If you are a tenant looking to lease new business premises there are numerous issues to consider, not least your legal rights and responsibilities. Some of the most frequently asked questions relating to commercial leases are set out below.


What is a commercial lease?


A commercial lease is a legally binding document setting out the contractual relationship between a landlord and business tenant. This will be the principal document governing the occupation of your new premises.

In exchange for monetary payment the commercial lease gives you, the tenant, the right to use the property for the purposes of your business, profession or commercial activity. The lease will also set out your legal obligations and duties, together with those of your landlord, for the duration of the lease term.


Who are the parties to a commercial lease?


The parties to a commercial lease are the landlord and the tenant, sometimes referred to as the lessor and lessee.

In some cases the landlord may ask you for a guarantor or surety, in this way making a third party responsible for any financial losses resulting from non-payment of rent or breach of the lease.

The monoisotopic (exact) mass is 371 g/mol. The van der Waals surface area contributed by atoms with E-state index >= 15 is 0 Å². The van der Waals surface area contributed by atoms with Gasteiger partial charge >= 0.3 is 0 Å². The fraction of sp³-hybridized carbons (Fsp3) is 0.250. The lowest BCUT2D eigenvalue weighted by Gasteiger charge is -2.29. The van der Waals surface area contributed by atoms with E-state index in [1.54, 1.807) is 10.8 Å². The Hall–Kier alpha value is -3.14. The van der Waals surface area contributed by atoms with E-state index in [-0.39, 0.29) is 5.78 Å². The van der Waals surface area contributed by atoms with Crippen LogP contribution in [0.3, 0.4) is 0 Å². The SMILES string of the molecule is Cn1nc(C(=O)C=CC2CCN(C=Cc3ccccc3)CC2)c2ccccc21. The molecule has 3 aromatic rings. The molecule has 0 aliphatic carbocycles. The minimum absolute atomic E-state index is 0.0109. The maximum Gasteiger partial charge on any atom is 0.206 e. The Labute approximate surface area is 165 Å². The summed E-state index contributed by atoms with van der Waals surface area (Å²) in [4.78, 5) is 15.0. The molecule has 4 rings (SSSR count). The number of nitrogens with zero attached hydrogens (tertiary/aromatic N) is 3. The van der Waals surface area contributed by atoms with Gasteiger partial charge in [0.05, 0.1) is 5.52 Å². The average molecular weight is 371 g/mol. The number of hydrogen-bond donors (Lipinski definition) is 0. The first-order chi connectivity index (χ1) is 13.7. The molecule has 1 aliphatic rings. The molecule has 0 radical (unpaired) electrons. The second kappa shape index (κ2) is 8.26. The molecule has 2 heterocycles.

What provisions does a commercial lease typically include?


In addition to setting out the parties to the lease, the term of the tenancy and the amount of rent payable, the provisions of a commercial lease will typically include:

  • permitted use of the premises
  • provisions for alterations
  • repairing obligations
  • insurance provisions
  • rent review provisions
  • provisions dealing with the tenant’s interest in the lease
  • provisions for termination of the tenancy
  • provisions for lease renewal.

Prior to entering into a commercial lease you will need to ensure that the proposed terms suit your business requirements, both now and for the future. All aspects of a lease will remain negotiable until exchange of contracts.